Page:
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Investing in emerging markets

The U.S. economy is the biggest in the world, but it hasn’t been the fastest growing.

A group of flags in front of a building

Emerging markets can offer an investment opportunity for growth and diversity in your retirement portfolio. But, there are big risks. Here’s what you need to know.

What is an emerging market?

The phrase emerging markets was coined by economists in the early 1980s to define investing in developing countries. Although the term is widespread, there is no one agreed upon definition.

Here are some clarifications that may be helpful:

  • Most experts agree the term “emerging market investments” refers to countries or regions undergoing fast economic growth.
  • A formula using a country’s gross domestic product (GDP) and per capita income is often used to determine if a country is an emerging market.
  • The BRIC countries — Brazil, Russia, India and China — are examples of developing economies with explosive growth in the past decade.
  • Some emerging markets such as South Korea have a large number of consumers and a wealthy economy.
  • Others such as areas of Southeast Asia, the Middle East and Africa are still in the early stages of developing a strong economy and stable environment.

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Advantages of investing in emerging markets

You may be asking yourself, "Why invest in emerging markets?" Here are two potential advantages to consider:

  • Growth. The biggest advantage of emerging market investments is the potential for high growth.
  • Diversification. International investments can be a good diversifier for your investment portfolio because economic downturns in one country or region, including the U.S., can be offset by growth in another.

Risks of investing in emerging markets

Experts often categorize emerging market risk in three ways:

  • Political risk. Emerging markets may have unstable, even volatile, governments. Political unrest can cause serious consequences to the economy and investors.
  • Economic risk. These markets may often suffer from insufficient labor and raw materials, high inflation or deflation, unregulated markets and unsound monetary policies. All of these factors can present challenges to investors.
  • Currency risk. The value of emerging market currencies compared to the dollar can be extremely volatile. Any investment gains can be potentially lessened if a currency is devalued or drops significantly.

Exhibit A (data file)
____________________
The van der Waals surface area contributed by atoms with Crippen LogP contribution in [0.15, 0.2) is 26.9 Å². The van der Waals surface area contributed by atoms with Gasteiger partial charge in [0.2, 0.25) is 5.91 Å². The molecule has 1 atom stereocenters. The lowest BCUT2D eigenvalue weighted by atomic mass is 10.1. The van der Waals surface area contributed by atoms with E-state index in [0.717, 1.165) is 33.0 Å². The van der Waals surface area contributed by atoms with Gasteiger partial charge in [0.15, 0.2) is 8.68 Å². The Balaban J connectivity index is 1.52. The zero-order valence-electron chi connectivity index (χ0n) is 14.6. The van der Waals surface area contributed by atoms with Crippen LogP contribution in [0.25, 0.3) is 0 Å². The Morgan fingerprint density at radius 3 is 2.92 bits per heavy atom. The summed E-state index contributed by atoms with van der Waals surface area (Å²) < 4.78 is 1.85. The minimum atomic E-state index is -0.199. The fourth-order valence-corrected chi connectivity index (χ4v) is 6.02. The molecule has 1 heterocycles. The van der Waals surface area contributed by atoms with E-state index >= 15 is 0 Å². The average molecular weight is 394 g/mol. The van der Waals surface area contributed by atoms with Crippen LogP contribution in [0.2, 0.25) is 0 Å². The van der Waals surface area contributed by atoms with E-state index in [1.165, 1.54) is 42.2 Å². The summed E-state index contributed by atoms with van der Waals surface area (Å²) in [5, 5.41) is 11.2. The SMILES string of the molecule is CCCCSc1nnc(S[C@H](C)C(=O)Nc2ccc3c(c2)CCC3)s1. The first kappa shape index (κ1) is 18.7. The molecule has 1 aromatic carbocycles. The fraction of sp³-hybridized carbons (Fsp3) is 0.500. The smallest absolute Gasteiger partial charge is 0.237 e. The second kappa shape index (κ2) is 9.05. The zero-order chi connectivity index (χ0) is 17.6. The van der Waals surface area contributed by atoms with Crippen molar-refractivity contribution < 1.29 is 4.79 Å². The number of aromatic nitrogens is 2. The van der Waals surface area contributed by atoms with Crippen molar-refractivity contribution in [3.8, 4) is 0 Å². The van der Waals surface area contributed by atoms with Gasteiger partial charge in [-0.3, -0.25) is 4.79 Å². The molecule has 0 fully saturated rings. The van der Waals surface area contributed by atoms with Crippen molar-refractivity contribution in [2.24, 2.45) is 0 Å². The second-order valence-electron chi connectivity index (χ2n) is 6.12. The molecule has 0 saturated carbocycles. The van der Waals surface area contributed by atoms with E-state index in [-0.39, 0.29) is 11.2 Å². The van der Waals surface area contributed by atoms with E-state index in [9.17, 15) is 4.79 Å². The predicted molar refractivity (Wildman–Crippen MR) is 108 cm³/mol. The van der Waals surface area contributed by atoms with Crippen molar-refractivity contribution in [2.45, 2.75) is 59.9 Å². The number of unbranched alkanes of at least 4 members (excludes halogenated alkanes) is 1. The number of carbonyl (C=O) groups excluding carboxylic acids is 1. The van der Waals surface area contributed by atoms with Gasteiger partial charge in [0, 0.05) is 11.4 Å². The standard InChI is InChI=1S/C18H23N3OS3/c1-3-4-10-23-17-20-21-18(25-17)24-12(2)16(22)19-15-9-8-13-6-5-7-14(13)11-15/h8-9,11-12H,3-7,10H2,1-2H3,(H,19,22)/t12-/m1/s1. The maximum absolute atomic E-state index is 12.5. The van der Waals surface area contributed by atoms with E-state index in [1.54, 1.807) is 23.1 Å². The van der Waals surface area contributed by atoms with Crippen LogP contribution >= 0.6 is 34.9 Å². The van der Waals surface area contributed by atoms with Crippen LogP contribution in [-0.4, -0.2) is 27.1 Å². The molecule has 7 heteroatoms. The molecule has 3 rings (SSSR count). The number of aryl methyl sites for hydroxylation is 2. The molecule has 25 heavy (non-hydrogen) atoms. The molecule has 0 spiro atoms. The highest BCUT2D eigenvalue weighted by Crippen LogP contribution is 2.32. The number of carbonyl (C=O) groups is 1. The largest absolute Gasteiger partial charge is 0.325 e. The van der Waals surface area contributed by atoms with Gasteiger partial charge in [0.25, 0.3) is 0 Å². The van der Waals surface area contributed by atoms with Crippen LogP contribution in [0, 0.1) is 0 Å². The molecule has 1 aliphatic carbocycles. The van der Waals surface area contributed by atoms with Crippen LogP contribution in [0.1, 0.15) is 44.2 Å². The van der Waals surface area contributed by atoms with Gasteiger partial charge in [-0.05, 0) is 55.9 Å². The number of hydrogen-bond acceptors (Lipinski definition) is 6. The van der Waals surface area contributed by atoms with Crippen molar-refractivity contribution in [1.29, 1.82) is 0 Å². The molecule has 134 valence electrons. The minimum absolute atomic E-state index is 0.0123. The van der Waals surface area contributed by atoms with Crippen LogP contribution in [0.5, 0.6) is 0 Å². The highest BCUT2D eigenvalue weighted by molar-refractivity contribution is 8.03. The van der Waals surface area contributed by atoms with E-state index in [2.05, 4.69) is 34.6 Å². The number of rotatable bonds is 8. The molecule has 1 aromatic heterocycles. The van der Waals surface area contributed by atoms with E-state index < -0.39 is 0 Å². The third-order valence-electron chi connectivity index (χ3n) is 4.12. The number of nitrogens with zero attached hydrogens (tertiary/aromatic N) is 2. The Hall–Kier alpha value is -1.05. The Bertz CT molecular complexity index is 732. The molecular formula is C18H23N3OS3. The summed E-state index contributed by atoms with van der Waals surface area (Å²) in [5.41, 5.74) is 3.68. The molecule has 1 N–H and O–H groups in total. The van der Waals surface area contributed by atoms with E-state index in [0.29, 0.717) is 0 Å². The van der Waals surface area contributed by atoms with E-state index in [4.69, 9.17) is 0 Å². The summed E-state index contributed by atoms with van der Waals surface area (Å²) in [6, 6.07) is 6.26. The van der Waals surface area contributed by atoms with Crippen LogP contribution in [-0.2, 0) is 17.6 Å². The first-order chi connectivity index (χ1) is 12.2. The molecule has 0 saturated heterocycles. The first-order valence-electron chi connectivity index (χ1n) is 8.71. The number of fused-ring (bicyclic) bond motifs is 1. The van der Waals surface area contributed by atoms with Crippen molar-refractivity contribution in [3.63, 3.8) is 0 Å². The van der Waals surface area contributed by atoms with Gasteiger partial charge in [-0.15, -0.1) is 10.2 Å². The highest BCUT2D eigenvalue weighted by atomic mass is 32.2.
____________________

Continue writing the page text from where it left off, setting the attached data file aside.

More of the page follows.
How to invest in emerging markets

To invest in emerging markets and mitigate its risks, you should consider diversifying your investment by using mutual funds or ETFs that focus on emerging markets, as they offer a blend of stocks from various sectors and countries. It's also beneficial to consult your Ameriprise financial advisor who has experience in international investments to tailor your strategy according to your risk tolerance and investment goals.

It’s crucial to also keep a long-term perspective, as emerging markets can be volatile in the short term but potentially rewarding in the long term. An Ameriprise financial advisor will help you stay informed about global economic trends and geopolitical events that might affect your investments, and adjust your strategy as needed.

The role of emerging markets in retirement planning

Your tolerance for risk and how your current investment portfolio is allocated can be important factors in deciding if emerging markets should be part of your retirement planning. Speak with your Ameriprise financial advisor for help determining if emerging market investments are right for you.

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Background and qualification information is available at FINRA's BrokerCheck website.

This information is being provided only as a general source of information and is not a solicitation to buy or sell any securities, accounts or strategies mentioned.  The information is not intended to be used as the sole basis for investment decisions, nor should it be construed as a recommendation or advice designed to meet the particular needs of an individual investor.  Please seek the advice of a financial advisor regarding your particular financial situation.


The Confident Retirement® approach is not a guarantee of future financial results.


Diversification does not assure a profit or protect against loss.


International investing involves increased risk and volatility due to potential political and economic instability, currency fluctuations, and differences in financial reporting and accounting standards and oversight. Risks are particularly significant in emerging markets.


Investment products are not insured by the FDIC, NCUA or any federal agency, are not deposits or obligations of, or guaranteed by any financial institution, and involve investment risks including possible loss of principal and fluctuation in value.


Securities offered by Ameriprise Financial Services, LLC. Member FINRA and SPIC.

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